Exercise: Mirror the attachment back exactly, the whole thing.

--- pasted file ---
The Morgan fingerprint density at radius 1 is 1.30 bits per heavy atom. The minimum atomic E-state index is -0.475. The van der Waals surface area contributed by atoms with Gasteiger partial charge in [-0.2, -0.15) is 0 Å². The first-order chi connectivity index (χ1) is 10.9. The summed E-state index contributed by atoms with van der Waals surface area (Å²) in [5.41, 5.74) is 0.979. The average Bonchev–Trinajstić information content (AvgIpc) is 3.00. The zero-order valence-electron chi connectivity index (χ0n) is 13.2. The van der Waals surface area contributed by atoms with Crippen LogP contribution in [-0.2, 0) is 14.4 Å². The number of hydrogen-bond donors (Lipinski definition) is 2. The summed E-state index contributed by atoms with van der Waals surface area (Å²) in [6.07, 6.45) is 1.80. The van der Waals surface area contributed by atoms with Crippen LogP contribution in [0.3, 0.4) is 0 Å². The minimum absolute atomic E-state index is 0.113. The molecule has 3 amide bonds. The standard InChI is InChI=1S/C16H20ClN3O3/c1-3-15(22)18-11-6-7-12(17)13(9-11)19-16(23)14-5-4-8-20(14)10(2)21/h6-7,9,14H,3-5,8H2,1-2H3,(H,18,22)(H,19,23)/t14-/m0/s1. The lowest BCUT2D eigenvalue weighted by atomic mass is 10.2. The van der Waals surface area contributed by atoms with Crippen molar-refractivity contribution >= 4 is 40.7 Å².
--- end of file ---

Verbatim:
The Morgan fingerprint density at radius 1 is 1.30 bits per heavy atom. The minimum atomic E-state index is -0.475. The van der Waals surface area contributed by atoms with Gasteiger partial charge in [-0.2, -0.15) is 0 Å². The first-order chi connectivity index (χ1) is 10.9. The summed E-state index contributed by atoms with van der Waals surface area (Å²) in [5.41, 5.74) is 0.979. The average Bonchev–Trinajstić information content (AvgIpc) is 3.00. The zero-order valence-electron chi connectivity index (χ0n) is 13.2. The van der Waals surface area contributed by atoms with Crippen LogP contribution in [-0.2, 0) is 14.4 Å². The number of hydrogen-bond donors (Lipinski definition) is 2. The summed E-state index contributed by atoms with van der Waals surface area (Å²) in [6.07, 6.45) is 1.80. The van der Waals surface area contributed by atoms with Crippen LogP contribution in [0.3, 0.4) is 0 Å². The minimum absolute atomic E-state index is 0.113. The molecule has 3 amide bonds. The standard InChI is InChI=1S/C16H20ClN3O3/c1-3-15(22)18-11-6-7-12(17)13(9-11)19-16(23)14-5-4-8-20(14)10(2)21/h6-7,9,14H,3-5,8H2,1-2H3,(H,18,22)(H,19,23)/t14-/m0/s1. The lowest BCUT2D eigenvalue weighted by atomic mass is 10.2. The van der Waals surface area contributed by atoms with Crippen molar-refractivity contribution >= 4 is 40.7 Å².